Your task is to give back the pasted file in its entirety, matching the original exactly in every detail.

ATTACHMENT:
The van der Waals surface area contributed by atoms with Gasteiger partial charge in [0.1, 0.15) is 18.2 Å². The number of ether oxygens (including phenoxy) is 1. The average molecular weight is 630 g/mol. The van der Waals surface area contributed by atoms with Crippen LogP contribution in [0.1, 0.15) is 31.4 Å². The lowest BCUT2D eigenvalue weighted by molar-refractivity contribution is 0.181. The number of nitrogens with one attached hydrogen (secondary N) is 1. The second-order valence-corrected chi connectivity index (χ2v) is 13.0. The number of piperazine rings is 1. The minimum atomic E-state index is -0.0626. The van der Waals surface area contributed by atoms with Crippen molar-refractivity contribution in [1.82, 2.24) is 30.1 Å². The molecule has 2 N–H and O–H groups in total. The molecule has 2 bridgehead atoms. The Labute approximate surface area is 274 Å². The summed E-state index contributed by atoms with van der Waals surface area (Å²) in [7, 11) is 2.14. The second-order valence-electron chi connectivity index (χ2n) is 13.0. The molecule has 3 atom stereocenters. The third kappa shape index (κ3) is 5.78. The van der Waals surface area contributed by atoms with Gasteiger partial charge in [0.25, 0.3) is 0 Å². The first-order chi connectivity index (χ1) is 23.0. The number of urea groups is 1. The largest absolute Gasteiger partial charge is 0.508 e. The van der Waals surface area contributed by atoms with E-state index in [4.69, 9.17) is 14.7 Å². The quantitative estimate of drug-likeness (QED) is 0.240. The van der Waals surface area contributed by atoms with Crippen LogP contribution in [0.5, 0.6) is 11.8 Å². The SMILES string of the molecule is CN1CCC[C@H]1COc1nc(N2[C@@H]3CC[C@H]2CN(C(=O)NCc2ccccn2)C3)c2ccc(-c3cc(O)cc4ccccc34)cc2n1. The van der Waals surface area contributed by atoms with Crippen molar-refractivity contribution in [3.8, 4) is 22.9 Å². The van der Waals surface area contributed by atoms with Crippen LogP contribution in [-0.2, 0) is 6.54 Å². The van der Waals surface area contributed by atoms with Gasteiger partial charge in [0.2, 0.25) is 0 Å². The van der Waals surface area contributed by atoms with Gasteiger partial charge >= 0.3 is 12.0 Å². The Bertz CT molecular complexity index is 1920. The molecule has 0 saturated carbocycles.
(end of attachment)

The van der Waals surface area contributed by atoms with Gasteiger partial charge in [0.1, 0.15) is 18.2 Å². The number of ether oxygens (including phenoxy) is 1. The average molecular weight is 630 g/mol. The van der Waals surface area contributed by atoms with Crippen LogP contribution in [0.1, 0.15) is 31.4 Å². The lowest BCUT2D eigenvalue weighted by molar-refractivity contribution is 0.181. The number of nitrogens with one attached hydrogen (secondary N) is 1. The second-order valence-corrected chi connectivity index (χ2v) is 13.0. The number of piperazine rings is 1. The minimum atomic E-state index is -0.0626. The van der Waals surface area contributed by atoms with Crippen molar-refractivity contribution in [1.82, 2.24) is 30.1 Å². The molecule has 2 N–H and O–H groups in total. The molecule has 2 bridgehead atoms. The Labute approximate surface area is 274 Å². The summed E-state index contributed by atoms with van der Waals surface area (Å²) in [7, 11) is 2.14. The second-order valence-electron chi connectivity index (χ2n) is 13.0. The molecule has 3 atom stereocenters. The third kappa shape index (κ3) is 5.78. The van der Waals surface area contributed by atoms with Gasteiger partial charge in [0.25, 0.3) is 0 Å². The first-order chi connectivity index (χ1) is 23.0. The number of urea groups is 1. The largest absolute Gasteiger partial charge is 0.508 e. The van der Waals surface area contributed by atoms with E-state index in [4.69, 9.17) is 14.7 Å². The quantitative estimate of drug-likeness (QED) is 0.240. The van der Waals surface area contributed by atoms with Crippen LogP contribution in [0.5, 0.6) is 11.8 Å². The SMILES string of the molecule is CN1CCC[C@H]1COc1nc(N2[C@@H]3CC[C@H]2CN(C(=O)NCc2ccccn2)C3)c2ccc(-c3cc(O)cc4ccccc34)cc2n1. The van der Waals surface area contributed by atoms with Crippen molar-refractivity contribution in [3.8, 4) is 22.9 Å². The van der Waals surface area contributed by atoms with Crippen LogP contribution in [-0.2, 0) is 6.54 Å². The van der Waals surface area contributed by atoms with Gasteiger partial charge in [0.2, 0.25) is 0 Å². The van der Waals surface area contributed by atoms with Gasteiger partial charge >= 0.3 is 12.0 Å². The Bertz CT molecular complexity index is 1920. The molecule has 0 saturated carbocycles.